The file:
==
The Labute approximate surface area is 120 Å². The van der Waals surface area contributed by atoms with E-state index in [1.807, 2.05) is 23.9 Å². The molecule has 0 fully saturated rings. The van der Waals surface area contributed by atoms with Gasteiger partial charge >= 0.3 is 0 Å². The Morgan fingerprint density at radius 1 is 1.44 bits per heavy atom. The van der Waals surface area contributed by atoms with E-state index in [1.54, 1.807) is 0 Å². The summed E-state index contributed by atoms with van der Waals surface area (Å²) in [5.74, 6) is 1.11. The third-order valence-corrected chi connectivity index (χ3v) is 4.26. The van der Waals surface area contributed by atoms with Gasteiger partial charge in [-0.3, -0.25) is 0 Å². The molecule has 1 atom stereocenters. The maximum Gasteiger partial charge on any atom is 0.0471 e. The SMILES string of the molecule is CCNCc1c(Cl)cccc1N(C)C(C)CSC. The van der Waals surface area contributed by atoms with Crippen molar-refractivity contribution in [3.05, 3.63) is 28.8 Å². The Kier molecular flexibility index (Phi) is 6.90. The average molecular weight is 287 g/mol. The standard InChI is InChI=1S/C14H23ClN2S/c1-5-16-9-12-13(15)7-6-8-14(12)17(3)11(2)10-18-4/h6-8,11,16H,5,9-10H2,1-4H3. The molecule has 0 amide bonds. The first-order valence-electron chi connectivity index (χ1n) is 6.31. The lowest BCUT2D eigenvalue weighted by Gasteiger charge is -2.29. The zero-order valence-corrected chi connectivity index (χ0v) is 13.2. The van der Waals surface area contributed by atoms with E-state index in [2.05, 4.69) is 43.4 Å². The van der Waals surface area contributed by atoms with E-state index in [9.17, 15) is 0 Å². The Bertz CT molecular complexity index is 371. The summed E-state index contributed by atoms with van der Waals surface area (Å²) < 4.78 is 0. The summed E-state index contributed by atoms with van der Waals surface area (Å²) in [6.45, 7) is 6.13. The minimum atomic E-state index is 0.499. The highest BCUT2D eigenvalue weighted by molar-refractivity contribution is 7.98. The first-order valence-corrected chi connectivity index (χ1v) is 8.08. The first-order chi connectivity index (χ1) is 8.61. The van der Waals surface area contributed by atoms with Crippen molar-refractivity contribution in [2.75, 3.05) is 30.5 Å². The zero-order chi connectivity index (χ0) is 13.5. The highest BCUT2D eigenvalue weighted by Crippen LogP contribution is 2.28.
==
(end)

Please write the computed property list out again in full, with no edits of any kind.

The Labute approximate surface area is 120 Å². The van der Waals surface area contributed by atoms with E-state index in [1.807, 2.05) is 23.9 Å². The molecule has 0 fully saturated rings. The van der Waals surface area contributed by atoms with Gasteiger partial charge >= 0.3 is 0 Å². The Morgan fingerprint density at radius 1 is 1.44 bits per heavy atom. The van der Waals surface area contributed by atoms with E-state index in [1.54, 1.807) is 0 Å². The summed E-state index contributed by atoms with van der Waals surface area (Å²) in [5.74, 6) is 1.11. The third-order valence-corrected chi connectivity index (χ3v) is 4.26. The van der Waals surface area contributed by atoms with Gasteiger partial charge in [-0.3, -0.25) is 0 Å². The molecule has 1 atom stereocenters. The maximum Gasteiger partial charge on any atom is 0.0471 e. The SMILES string of the molecule is CCNCc1c(Cl)cccc1N(C)C(C)CSC. The van der Waals surface area contributed by atoms with Crippen molar-refractivity contribution in [3.05, 3.63) is 28.8 Å². The Kier molecular flexibility index (Phi) is 6.90. The average molecular weight is 287 g/mol. The standard InChI is InChI=1S/C14H23ClN2S/c1-5-16-9-12-13(15)7-6-8-14(12)17(3)11(2)10-18-4/h6-8,11,16H,5,9-10H2,1-4H3. The molecule has 0 amide bonds. The first-order valence-electron chi connectivity index (χ1n) is 6.31. The lowest BCUT2D eigenvalue weighted by Gasteiger charge is -2.29. The zero-order valence-corrected chi connectivity index (χ0v) is 13.2. The van der Waals surface area contributed by atoms with E-state index in [2.05, 4.69) is 43.4 Å². The van der Waals surface area contributed by atoms with E-state index in [9.17, 15) is 0 Å². The Bertz CT molecular complexity index is 371. The summed E-state index contributed by atoms with van der Waals surface area (Å²) < 4.78 is 0. The summed E-state index contributed by atoms with van der Waals surface area (Å²) in [6.45, 7) is 6.13. The minimum atomic E-state index is 0.499. The highest BCUT2D eigenvalue weighted by molar-refractivity contribution is 7.98. The first-order valence-corrected chi connectivity index (χ1v) is 8.08. The first-order chi connectivity index (χ1) is 8.61. The van der Waals surface area contributed by atoms with Crippen molar-refractivity contribution in [2.75, 3.05) is 30.5 Å². The zero-order chi connectivity index (χ0) is 13.5. The highest BCUT2D eigenvalue weighted by Crippen LogP contribution is 2.28.